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(174 words)

Author(s): Hahn, Johannes
[German Version] Roman emperor from 306 to 312 (Marcus Valerius Maxentius; 279 – Oct 28, 312). The son of Emperor Maximianus, Maxentius was excluded from the line of succession in 305, ursurped power in Rome in 306, suspended the persecutions of Christians (I) soon thereafter, fell out with his reactivated father in 307, and allied with Constantine against Galerius; he broke with Constantine in the middle of the year 310. The conditional freedom of religion granted to the Christians by Galerius in…


(108 words)

Author(s): Hahn, Johannes
[German Version] Roman emperor (c. 180–251 ce). After a senatorial career, Decius was chosen as (anti-)emperor in 249 at the Danube. In his efforts toward the political order and cultic unity of the empire, he issued a universal sacrificial order ( supplicatio). All citizens of the empire had to have their performance of the sacrifice officially confirmed ( libelli); the refusal of many Christians sparked a major persecution (I) (Eus. Hist. eccl. VI 41.9 f.). After fighting the Goths in the Balkans, Decius fell in 251. Johannes Hahn Bibliography R. Selinger, Die Religionspolitik des K…

Domitilla, Flavia

(97 words)

Author(s): Hahn, Johannes
[German Version] was the granddaughter of Emperor Vespasian. In 95 ce, she and her husband, T. Flavius Clemens (then consul), were charged with atheism and banished by Emperor Domitian, her uncle (Suet. Dom. 15.1; Eus. Hist. eccl. III 18.4). She donated a burial place (later called the cemetery of Domitilla, on the Via Ardeatina). It is uncertain whether she was a Christian, as claimed by Eusebius ( ibid.), or Jewish. See also exegesis: VII, fig. 1. Johannes Hahn Bibliography M. Sordi, II Cristianesimo e Roma, 1965 (Italian); ET: The Christians and the Roman Empire, 1994, 44–47.


(807 words)

Author(s): Uehlinger, Christoph | Hahn, Johannes
[German Version] I. Pre-Hellenistic Period – II. Antiquity I. Pre-Hellenistic Period Gaza was considered the most important city in southwestern Palestine, with a large, fertile trading area on the highway from Egypt to Syria, the destination point of the Frankincense Road from Arabia to the ¶ Mediterranean. It has been almost continuously inhabited since the second half of the 2nd century bce. The history of Gaza began, according to the evidence of its name (Canaanite ‘azzat, Heb. ‘azzāh, “strengthened, fortified”), toward the end of the Middle Bronze Age with the est…

Late Antique Religions

(575 words)

Author(s): Hahn, Johannes
[German Version] The “Constantinian turn” in 312 ce, after which Christianity and the church were massively promoted by the state, was not matched by a general decline of pagan (polytheistic) cults in Late Antiquity and the centuries immediately following. The 2nd and 3rd centuries had witnessed new religious developments such as the invasion of Eastern cults, worship of the sun, and the increasing popularity of oracles. Now in the 4th century, despite growing imperial pressure (conflict over the altar…


(164 words)

Author(s): Hahn, Johannes
[German Version] (Valerius Licinianus Licinius; c. 250, Dacia – 325, Thessalonica), Roman emperor 308–324 ce, was the son of a peasant who became the friend and staff officer of Galerius. In 308 Diocletian promoted him to the rank of Augustus of the West. Involved in the power struggles of the tetrarchy from 311 onward, Licinius adopted a friendly attitude toward the Christians (so-called Toleration Edict of Milan, Feb 313). Having become ruler of the East after checkered military campaigns, he was defeated by Constantine the Great, banished, and then executed in 325. The anti-¶ Christia…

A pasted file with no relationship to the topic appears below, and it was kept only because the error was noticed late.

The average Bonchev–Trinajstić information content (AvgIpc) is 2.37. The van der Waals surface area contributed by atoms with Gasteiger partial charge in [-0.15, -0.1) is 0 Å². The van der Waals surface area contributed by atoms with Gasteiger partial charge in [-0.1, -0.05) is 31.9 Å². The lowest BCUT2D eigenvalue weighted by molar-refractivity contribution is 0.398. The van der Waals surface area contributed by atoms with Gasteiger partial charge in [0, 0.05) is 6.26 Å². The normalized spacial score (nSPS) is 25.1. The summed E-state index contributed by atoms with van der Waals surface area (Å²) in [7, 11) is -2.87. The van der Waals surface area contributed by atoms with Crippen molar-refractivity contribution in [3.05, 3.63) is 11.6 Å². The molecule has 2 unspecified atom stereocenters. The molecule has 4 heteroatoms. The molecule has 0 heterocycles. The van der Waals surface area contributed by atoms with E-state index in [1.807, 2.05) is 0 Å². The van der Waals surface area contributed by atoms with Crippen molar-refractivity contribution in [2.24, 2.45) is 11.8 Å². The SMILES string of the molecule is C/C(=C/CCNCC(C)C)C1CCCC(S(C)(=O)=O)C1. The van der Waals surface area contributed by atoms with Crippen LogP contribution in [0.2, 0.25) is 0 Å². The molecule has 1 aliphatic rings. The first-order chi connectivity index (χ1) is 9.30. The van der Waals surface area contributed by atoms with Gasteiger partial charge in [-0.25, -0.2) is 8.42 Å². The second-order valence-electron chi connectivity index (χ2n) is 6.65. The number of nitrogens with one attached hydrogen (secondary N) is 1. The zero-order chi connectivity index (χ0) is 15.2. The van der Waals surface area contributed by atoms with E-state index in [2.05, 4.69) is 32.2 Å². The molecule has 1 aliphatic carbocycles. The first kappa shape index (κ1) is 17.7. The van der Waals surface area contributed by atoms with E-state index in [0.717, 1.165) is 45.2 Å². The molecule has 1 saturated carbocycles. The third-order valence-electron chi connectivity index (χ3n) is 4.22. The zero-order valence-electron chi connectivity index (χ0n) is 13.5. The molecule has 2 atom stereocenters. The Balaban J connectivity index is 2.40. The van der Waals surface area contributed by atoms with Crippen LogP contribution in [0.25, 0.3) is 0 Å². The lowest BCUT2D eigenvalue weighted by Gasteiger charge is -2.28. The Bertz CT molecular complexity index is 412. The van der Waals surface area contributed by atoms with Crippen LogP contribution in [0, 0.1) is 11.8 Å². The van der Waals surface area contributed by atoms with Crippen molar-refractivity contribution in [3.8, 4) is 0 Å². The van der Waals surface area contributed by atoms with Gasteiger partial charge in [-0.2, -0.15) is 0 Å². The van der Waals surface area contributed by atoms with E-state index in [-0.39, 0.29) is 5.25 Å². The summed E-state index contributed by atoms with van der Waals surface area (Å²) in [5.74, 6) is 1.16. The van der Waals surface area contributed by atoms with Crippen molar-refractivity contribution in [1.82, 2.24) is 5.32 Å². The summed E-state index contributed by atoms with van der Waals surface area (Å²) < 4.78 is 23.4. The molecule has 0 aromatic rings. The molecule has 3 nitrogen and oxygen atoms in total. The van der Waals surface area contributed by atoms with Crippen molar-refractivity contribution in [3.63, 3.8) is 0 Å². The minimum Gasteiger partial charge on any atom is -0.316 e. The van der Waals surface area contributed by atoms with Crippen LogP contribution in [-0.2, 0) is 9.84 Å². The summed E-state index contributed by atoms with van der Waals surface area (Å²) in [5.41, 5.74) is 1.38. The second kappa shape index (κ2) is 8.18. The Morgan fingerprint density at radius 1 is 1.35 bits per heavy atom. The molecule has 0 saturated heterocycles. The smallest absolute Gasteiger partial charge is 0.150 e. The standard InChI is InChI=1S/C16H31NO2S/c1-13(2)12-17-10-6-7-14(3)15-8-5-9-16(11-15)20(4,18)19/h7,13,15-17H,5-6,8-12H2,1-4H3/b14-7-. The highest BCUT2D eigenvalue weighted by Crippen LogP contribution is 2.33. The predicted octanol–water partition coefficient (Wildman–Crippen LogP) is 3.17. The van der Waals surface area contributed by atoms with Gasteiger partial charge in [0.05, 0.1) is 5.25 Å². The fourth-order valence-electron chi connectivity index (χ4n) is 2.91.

(192 words)

Author(s): Hahn, Johannes
[German Version] (Publius Licinius Valerianus; 199 – after [?] 260), Roman emperor 253–260 ce, of noble birth. After the murder of Trebonianus Gallus in Raetia in 253, Valerian was proclaimed emperor by his troops and headed to Rome, where he was proclaimed emperor by the Senate; his son Gallienus became co-regent. In August of 257, attacks in the East induced Valerian – probably adopting the policies of Decius – to proceed against the Christians (Eus. Hist. eccl. VII 10f.): ban on assembly; supplicatio by the clergy before the Roman gods on pain of banishment (Persecutions o…


(124 words)

Author(s): Hahn, Johannes
[German Version] (Athenais; died Oct 20, 460). Eudocia of Athens was the well-educated daughter of the pagan rhetorician Leontius; on Jun 6, 421, she was married to Theodosius II after being been baptized and taking the name Aelia Eudocia. A devout Christian with increasing influence on her husband, she was styled Augusta in 423. In 438 she went on a pilgrimage to Jerusalem. With the …

Porphyry of Gaza

(203 words)

Author(s): Hahn, Johannes
[German Version] (c. 247, Thessalonica – Feb 26, 420), bishop c. 395–420, previously staurophylax in Jerusalem. His vita, preserved in divergent Greek, Syriac, and Georgian recensions (dependence unsettled, pace Peeters), is said to have been composed by his deacon Marcus, but it cannot antedate the mid-5th century. The subject of the vita, one of the most colorful pictures of the struggle between paganism and Christianity in Late Antiquity, is the work of Porphyry in Gaza: his ¶ fostering of the small Christian community, his mobilization of imperial support against the…